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Study: U.S. Companies Lead in Leaked Client Data

U.S. companies are behind 24% of worldwide data breaches exposing consumer data.

Note: TDWI’s editors carefully choose press releases related to the data and analytics industry. We have edited and/or condensed this release to highlight key information but make no claims as to its accuracy.

Businesses in the United States have leaked consumers’ data more than any other country, according to the latest research by NordPass. Since late 2019, almost 2,300 companies in the U.S. have suffered data breaches during which various consumer data (e.g., email addresses, passwords, and usernames) was leaked. This number makes up nearly a quarter of all such incidents worldwide.

To conduct this study, NordPass partnered with independent third-party researchers who investigated companies in the U.S. and other countries in terms of their industry, size, and type (i.e., private, nonprofit) to determine which are failing to secure consumers’ data the most.

EU Companies Doing Better

Of around 10,000 companies worldwide that are responsible for exposing clients’ data to hackers, almost a quarter are based in the U.S. In total, they have generated over $400 billion in revenue and have approximately 1.3 million employees.

With U.S. companies leading the list, India and the United Kingdom follow with roughly 750 and 600 businesses respectively. Among the countries in the European Union (EU), Germany and France have experienced the most cyber incidents that led to customers’ data leaks. However, the total numbers of victim companies there are lower.

According to Tomas Smalakys, the CTO of NordPass, these results could be associated with the General Data Protection Regulation (GDPR), which obliges companies in the EU, Liechtenstein, Norway, and Iceland to handle clients’ data more responsibly.

Tech Companies Not So Techie

Researchers found that entertainment companies in the U.S. are the worst at securing clients’ data. Although one would assume otherwise, technology companies are not much better, with this industry having experienced a similar number of cybersecurity incidents that revealed clients’ data.

Firms operating in retail, business services, and education are also responsible for a significant portion of consumers’ data leaks in the U.S.

Private Companies are Top Target

In terms of organization type, private businesses in the U.S. were of most interest to hackers. Based on the study, they make up 70% of organizations that had their clients’ data stolen. Less often, cybercriminals have also targeted public companies (5%), nonprofits (5%), solopreneur businesses (2%), and other types of organizations.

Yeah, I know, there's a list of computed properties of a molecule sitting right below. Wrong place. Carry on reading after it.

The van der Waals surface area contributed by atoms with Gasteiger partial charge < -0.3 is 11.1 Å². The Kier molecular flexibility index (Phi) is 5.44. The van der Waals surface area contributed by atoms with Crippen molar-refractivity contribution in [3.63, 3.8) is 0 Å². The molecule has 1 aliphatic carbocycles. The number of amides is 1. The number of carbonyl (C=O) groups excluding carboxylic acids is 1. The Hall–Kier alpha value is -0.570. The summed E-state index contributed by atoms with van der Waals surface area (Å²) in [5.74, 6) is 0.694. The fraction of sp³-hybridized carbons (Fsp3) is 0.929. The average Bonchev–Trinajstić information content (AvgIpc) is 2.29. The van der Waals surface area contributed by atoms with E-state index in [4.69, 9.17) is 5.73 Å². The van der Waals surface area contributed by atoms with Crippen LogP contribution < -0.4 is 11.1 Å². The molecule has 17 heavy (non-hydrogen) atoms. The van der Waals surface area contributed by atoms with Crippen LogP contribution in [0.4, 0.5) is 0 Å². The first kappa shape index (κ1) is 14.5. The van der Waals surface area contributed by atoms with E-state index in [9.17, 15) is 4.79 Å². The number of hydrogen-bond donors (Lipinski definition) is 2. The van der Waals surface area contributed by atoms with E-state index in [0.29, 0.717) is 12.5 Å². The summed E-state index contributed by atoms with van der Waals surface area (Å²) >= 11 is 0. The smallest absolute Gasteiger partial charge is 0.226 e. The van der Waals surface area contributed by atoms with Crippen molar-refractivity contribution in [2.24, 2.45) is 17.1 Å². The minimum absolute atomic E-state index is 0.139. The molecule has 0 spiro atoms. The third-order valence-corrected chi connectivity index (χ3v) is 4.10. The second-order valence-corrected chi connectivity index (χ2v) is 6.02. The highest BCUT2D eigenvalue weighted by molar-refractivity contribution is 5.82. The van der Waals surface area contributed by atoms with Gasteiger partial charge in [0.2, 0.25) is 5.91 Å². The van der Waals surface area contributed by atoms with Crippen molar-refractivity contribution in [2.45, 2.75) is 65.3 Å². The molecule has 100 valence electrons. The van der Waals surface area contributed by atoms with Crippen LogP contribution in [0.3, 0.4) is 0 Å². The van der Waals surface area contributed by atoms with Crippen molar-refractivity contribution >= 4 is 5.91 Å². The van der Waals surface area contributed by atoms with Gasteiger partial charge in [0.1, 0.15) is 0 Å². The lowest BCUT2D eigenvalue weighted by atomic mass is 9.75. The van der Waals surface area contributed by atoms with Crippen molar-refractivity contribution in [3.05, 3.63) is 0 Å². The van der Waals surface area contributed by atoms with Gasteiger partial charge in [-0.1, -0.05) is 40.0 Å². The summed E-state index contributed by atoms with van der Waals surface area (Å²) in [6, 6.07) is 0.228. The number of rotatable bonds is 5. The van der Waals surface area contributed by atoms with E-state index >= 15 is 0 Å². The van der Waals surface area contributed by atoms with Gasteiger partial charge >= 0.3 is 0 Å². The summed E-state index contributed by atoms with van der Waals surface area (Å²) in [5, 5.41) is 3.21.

Researchers have also concluded that smaller companies are more likely to experience a data breach and lose clients’ data as a result. In the U.S., companies with up to 50 employees had their clients’ data compromised the most.

How to Secure Client Data

Despite intensifying cyber risks, many businesses -- especially smaller ones -- lack awareness of why and how they should secure clients’ data.

Setting up a cyber resilience plan and organizing employee training could be a good start, says Smalakys. Additionally, companies should consider network security solutions, such as business VPNs, that restrict unauthorized access to computing systems. They have proved to be an effective solution against malware and other malicious attacks.

Password management is another field to improve, says Smalakys. Although many cybersecurity incidents happen simply due to compromised credentials, even the world’s biggest companies do not abandon poor password management practices, reveals an earlier study by NordPass. Up to 32% of their passwords contain a direct reference to the company, which is a gift to hackers.

To address this issue, Smalakys recommends adopting password managers, which allow people within the organization to store, manage, and share passkeys in an end-to-end encrypted space. In addition, companies can try out passkeys, a new alternative method of online authentication currently considered the most secure alternative to passwords. Progressive companies, such as Google, Microsoft, Apple, PayPal, and KAYAK, already allow account access with passkeys.

Methodology: The study was conducted in partnership with independent researchers specializing in research of cybersecurity incidents. They looked for databases leaked from various organizations and analyzed them based on various criteria, such as country, industry, business type, size of the company, and data items’ type. The research represents the breaches that happened between December 2019 and July 2023.

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